Karma

Karma follows the laws of actions followed by consequences, and is often associated with Hinduism, Buddhism and new age thought. In its simplest form it is the universal law of cause and effect. Karma takes into consideration past lives and therefor explains the reason for reincarnation. Following the principles of Karma people are the results of their past experiences, relationships and deeds. Everything that happens in a past or present life effects the outcome of the next in terms of challenges or accomplishments. The earth plane is said to be the classroom in which we undertake the lessons that we need to learn to re-dress imbalance created in a past life. This is not to be interpreted as punishment or reward, but in the sense of personal and spiritual growth towards enlightenment or oneness with the God or the Universe.

Karma is the Sanskrit word for "deed". It is the balancing of energy in terms of ones accomplishments, successes, failures and positive or negative experiences. As well as individual Karma, there is cultural or national Karma in which societies need to work towards redressing balance and harmony. In many respects what we put in is what we get out in all our words deeds, thoughts and actions is common to most cultures. Karma is a sum of all that an individual has done, is currently doing and will do. The effects of all deeds actively create present and future experiences, thus making one responsible for one's own life, and the pain in others. In religions that incorporate reincarnation, karma extends through one's present life and all past and future lives as well. Not all karma rebounds immediately. Some accumulate and return unexpectedly in this or other births.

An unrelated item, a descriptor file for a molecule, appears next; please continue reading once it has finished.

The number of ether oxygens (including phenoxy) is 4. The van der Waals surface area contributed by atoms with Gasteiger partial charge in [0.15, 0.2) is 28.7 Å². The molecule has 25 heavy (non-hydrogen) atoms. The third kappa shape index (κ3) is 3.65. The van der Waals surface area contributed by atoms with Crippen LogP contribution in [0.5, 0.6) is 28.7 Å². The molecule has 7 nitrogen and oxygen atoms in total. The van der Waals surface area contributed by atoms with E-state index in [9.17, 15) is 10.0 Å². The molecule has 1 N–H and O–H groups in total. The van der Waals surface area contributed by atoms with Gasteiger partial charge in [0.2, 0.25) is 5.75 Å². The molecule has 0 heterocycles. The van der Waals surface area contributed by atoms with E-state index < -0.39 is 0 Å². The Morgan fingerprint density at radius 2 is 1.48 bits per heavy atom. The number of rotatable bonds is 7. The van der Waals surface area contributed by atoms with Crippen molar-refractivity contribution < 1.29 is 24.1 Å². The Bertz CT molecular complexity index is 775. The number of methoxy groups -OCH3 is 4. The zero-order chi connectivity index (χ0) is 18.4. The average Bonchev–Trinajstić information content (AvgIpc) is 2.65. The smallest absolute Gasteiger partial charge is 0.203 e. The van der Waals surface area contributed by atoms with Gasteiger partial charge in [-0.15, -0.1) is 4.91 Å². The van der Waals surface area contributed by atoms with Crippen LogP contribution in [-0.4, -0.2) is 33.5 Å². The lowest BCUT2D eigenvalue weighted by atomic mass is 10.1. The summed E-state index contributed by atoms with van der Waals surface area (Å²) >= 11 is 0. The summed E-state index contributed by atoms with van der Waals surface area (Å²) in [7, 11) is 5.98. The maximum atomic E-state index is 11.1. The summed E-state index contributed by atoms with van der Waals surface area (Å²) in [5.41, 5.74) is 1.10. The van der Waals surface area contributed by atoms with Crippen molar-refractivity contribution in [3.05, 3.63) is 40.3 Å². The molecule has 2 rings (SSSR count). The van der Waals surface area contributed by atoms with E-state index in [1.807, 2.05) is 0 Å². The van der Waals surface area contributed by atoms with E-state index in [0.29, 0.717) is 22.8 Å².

In Hinduism the Bhagavad Gita describes the original concept of karma in which Arjuna is preparing for a battle, when he then realises that the enemy consists of members of his own family and decides not to fight. This was later enhanced by several other movements within the religion, most notably Vedanta, and Tantra.

In Buddhism, karma is strictly distinguished from "fruit" or "result". Karma is one element in a chain of cause and effect. Any action is understood to create "seeds" in the mind that will sprout into the appropriate result when they meet with the right conditions. Certain types of karma, with good or bad result, will keep one within the wheel of others will liberate one.

Those who believe in Karma understand that while we may be a product of our past- life experiences, we can also shape and alter our present life and become the creator of our present and future. The future is not cast in stone or deterministic. God gave us all the ability to choose, and it is through free will that we can redress any in-balances in our lives. The Christian belief that " As ye shall sow, so shall ye reap " or the concept of God's relation to 'good works' has it's similarities, but most modern Christian philosophies discount the belief in Karma.

The new age or metaphysical belief and one that most psychics believe is that, because karma is a force of nature and not a being capable of making value judgements, karma isn't about good and evil deeds, but about positive and negative energy, where negative energy can include things not seen as "being bad" like sadness and fear, and positive energy can be caused by being creative and solving problems as well as by expressing love and doing virtuous act. It is referred to as "omniverse karma" or "omni-karma" a concept originally from Carl Jung, and ideas from quantum and theoretical physics.

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